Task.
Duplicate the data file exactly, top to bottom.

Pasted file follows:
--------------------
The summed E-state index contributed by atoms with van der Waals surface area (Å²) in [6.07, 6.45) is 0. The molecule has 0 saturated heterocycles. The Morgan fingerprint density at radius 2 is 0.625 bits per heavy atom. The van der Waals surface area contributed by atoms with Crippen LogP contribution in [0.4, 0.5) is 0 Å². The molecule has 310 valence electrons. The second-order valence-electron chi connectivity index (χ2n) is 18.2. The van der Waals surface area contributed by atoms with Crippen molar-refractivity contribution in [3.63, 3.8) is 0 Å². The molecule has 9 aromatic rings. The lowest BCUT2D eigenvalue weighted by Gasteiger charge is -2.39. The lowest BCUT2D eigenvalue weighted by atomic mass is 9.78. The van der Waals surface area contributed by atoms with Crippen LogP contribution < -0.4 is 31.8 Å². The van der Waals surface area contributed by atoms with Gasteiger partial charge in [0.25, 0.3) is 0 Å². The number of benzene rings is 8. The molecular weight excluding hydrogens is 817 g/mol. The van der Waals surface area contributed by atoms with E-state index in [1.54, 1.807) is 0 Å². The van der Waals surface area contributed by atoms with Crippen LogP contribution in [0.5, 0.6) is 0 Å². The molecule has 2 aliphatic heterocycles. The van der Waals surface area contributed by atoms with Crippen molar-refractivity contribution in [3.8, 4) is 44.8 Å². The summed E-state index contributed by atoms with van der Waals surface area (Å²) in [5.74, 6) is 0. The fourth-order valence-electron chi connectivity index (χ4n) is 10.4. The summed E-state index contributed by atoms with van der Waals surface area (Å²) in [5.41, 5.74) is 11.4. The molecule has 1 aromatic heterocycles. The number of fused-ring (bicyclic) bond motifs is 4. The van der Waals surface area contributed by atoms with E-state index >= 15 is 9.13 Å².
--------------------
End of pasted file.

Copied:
The summed E-state index contributed by atoms with van der Waals surface area (Å²) in [6.07, 6.45) is 0. The molecule has 0 saturated heterocycles. The Morgan fingerprint density at radius 2 is 0.625 bits per heavy atom. The van der Waals surface area contributed by atoms with Crippen LogP contribution in [0.4, 0.5) is 0 Å². The molecule has 310 valence electrons. The second-order valence-electron chi connectivity index (χ2n) is 18.2. The van der Waals surface area contributed by atoms with Crippen molar-refractivity contribution in [3.63, 3.8) is 0 Å². The molecule has 9 aromatic rings. The lowest BCUT2D eigenvalue weighted by Gasteiger charge is -2.39. The lowest BCUT2D eigenvalue weighted by atomic mass is 9.78. The van der Waals surface area contributed by atoms with Crippen LogP contribution < -0.4 is 31.8 Å². The van der Waals surface area contributed by atoms with Gasteiger partial charge in [0.25, 0.3) is 0 Å². The number of benzene rings is 8. The molecular weight excluding hydrogens is 817 g/mol. The van der Waals surface area contributed by atoms with E-state index in [1.54, 1.807) is 0 Å². The van der Waals surface area contributed by atoms with Crippen LogP contribution in [0.5, 0.6) is 0 Å². The molecule has 2 aliphatic heterocycles. The van der Waals surface area contributed by atoms with Crippen molar-refractivity contribution in [3.8, 4) is 44.8 Å². The summed E-state index contributed by atoms with van der Waals surface area (Å²) in [5.74, 6) is 0. The fourth-order valence-electron chi connectivity index (χ4n) is 10.4. The summed E-state index contributed by atoms with van der Waals surface area (Å²) in [5.41, 5.74) is 11.4. The molecule has 1 aromatic heterocycles. The number of fused-ring (bicyclic) bond motifs is 4. The van der Waals surface area contributed by atoms with E-state index >= 15 is 9.13 Å².